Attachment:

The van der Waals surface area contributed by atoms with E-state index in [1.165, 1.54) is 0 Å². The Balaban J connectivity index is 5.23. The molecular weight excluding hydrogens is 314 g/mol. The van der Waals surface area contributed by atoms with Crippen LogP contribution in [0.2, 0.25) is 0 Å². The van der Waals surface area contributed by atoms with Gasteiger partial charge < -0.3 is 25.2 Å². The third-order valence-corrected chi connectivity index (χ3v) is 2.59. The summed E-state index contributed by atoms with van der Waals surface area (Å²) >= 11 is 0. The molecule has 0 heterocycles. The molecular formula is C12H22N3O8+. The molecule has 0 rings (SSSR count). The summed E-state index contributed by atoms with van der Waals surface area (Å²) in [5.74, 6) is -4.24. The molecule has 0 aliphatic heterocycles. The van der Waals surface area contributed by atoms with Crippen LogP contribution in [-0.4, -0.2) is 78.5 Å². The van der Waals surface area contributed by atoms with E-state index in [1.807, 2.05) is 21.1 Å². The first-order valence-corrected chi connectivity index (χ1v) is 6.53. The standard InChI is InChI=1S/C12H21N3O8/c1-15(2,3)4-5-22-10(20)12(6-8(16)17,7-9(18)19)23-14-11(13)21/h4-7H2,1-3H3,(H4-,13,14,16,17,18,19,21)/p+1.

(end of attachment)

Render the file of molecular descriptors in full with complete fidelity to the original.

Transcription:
The van der Waals surface area contributed by atoms with E-state index in [1.165, 1.54) is 0 Å². The Balaban J connectivity index is 5.23. The molecular weight excluding hydrogens is 314 g/mol. The van der Waals surface area contributed by atoms with Crippen LogP contribution in [0.2, 0.25) is 0 Å². The van der Waals surface area contributed by atoms with Gasteiger partial charge < -0.3 is 25.2 Å². The third-order valence-corrected chi connectivity index (χ3v) is 2.59. The summed E-state index contributed by atoms with van der Waals surface area (Å²) >= 11 is 0. The molecule has 0 heterocycles. The molecular formula is C12H22N3O8+. The molecule has 0 rings (SSSR count). The summed E-state index contributed by atoms with van der Waals surface area (Å²) in [5.74, 6) is -4.24. The molecule has 0 aliphatic heterocycles. The van der Waals surface area contributed by atoms with Crippen LogP contribution in [-0.4, -0.2) is 78.5 Å². The van der Waals surface area contributed by atoms with E-state index in [1.807, 2.05) is 21.1 Å². The first-order valence-corrected chi connectivity index (χ1v) is 6.53. The standard InChI is InChI=1S/C12H21N3O8/c1-15(2,3)4-5-22-10(20)12(6-8(16)17,7-9(18)19)23-14-11(13)21/h4-7H2,1-3H3,(H4-,13,14,16,17,18,19,21)/p+1.